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RE: Windows 7
From: "Rob Nicholls" <robert () robnicholls co uk>
Date: Fri, 4 Feb 2011 23:20:57 -0000

Christo,

That sounds quite unusual, and could be related to the similar problem
recently mentioned here:

http://seclists.org/nmap-dev/2011/q1/52

David suggested providing him with the --iflist output from those two debug
releases. This does look to me like an Nmap problem, but I have no idea why
the mapping to the WINDEVICE isn't present at all. Hopefully this is
something that can be fixed in a later release of Nmap. I'm glad we seem to
be getting somewhere, but you'll probably have to thank David from now on as
I'm getting out of my depth here!

Rob

-----Original Message-----
From: nmap-dev-bounces () insecure org [mailto:nmap-dev-bounces () insecure org]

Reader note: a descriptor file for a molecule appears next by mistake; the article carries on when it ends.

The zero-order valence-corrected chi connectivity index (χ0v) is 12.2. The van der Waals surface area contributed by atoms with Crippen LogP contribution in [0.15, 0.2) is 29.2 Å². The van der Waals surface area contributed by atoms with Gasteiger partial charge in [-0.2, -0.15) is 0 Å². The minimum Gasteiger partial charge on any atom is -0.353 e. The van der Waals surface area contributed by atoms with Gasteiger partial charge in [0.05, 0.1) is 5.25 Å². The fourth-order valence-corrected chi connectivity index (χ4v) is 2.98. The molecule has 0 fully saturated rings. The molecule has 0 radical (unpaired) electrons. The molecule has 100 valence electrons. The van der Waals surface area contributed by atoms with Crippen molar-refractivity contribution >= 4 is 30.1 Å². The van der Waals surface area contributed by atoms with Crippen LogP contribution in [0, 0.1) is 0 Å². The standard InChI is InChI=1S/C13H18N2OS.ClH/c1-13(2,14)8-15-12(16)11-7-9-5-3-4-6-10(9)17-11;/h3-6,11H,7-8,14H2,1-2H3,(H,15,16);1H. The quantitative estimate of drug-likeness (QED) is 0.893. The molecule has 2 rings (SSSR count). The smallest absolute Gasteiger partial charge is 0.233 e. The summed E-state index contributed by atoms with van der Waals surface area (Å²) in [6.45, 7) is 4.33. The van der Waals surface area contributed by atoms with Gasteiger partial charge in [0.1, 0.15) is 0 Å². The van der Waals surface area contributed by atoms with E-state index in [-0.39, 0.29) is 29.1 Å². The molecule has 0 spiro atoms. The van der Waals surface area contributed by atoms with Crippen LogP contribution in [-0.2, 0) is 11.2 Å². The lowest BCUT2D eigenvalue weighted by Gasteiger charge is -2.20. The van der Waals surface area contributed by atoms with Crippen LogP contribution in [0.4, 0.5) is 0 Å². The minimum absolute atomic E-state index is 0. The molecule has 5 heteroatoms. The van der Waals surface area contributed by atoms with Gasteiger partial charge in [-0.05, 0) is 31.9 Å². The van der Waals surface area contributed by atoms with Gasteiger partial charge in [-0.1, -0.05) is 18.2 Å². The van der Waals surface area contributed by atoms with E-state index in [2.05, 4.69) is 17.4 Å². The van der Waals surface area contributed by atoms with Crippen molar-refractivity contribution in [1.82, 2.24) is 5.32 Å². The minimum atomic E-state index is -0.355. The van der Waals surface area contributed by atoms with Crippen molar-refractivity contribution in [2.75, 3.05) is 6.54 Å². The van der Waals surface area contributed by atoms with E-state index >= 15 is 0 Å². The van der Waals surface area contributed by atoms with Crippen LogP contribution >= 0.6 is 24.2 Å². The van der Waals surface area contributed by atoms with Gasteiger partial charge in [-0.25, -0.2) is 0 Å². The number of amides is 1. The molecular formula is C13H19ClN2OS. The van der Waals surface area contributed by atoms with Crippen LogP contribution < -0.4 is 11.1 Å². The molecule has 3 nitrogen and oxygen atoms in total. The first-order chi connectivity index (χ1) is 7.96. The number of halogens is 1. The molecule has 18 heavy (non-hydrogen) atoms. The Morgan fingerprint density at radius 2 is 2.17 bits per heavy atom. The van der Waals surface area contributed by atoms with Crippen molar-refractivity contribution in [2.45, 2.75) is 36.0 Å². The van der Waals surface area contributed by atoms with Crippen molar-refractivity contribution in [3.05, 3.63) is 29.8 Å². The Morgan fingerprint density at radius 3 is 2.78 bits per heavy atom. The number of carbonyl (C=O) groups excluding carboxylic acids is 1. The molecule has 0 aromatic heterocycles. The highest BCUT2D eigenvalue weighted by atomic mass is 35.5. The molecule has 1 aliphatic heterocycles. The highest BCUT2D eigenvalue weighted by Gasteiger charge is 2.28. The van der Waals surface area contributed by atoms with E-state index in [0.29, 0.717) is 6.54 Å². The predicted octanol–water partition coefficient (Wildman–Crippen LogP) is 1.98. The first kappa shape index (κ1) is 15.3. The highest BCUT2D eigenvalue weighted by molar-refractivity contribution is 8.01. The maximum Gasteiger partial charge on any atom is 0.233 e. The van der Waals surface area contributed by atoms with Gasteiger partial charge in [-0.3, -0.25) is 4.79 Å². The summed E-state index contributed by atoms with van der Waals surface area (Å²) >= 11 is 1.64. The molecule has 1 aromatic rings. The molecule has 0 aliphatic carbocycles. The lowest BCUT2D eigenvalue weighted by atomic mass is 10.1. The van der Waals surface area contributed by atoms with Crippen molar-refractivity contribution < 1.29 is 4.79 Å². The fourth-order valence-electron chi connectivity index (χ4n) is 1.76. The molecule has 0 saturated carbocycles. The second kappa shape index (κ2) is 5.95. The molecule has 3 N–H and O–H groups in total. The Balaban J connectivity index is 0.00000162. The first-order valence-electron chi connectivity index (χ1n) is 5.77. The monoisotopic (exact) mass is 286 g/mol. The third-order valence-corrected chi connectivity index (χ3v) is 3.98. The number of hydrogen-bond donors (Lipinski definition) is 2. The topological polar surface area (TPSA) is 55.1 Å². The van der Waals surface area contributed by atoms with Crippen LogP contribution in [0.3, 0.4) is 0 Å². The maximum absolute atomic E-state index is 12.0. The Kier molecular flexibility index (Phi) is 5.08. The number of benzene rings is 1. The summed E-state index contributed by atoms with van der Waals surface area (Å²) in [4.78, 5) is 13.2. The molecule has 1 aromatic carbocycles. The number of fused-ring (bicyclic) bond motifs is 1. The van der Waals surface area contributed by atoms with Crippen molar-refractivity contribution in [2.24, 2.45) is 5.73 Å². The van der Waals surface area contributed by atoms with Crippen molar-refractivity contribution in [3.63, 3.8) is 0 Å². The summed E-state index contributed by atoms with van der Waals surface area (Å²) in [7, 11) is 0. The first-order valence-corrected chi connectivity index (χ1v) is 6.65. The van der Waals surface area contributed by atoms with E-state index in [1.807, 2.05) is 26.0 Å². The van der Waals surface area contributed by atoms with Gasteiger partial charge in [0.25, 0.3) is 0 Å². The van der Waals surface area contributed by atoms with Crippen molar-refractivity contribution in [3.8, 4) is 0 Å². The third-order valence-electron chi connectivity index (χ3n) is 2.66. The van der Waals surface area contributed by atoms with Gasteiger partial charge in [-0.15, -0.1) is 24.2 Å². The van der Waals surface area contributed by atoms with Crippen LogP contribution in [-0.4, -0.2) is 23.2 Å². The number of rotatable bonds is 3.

On Behalf Of Christian Savalas
Sent: 04 February 2011 23:05
To: Rob Nicholls
Cc: nmap-dev () insecure org
Subject: Re: Windows 7

Hi Rob,

Maybe we are onto something now. The output of -iflist which I sent you was
the output in its entirety. It does not continue to display the libpcap
mapping of DEV to WINDEVICE. Why would that be? I've got my fingers crossed!
Thank you again for helping me!

Christo

On Fri, Feb 4, 2011 at 2:49 PM, Rob Nicholls <robert () robnicholls co uk>
wrote:
Hi Christo,

You're right, eth16 does look like the correct interface. After 
running --iflist and getting the list of interfaces seen below, do you 
get any further output before the list of routes? It should look something
like:

DEV   WINDEVICE
eth0  <none>
eth1  <none>
eth2  \Device\NPF_{12AB34CD-E567-89F0-AB01-234C567890D1}
eth3  \Device\NPF_{12AB34CD-E567-89F0-AB01-234C567890D1}
eth4  <none>
eth5  \Device\NPF_{12AB34CD-E567-89F0-AB01-234C567890D1}
eth6  <none>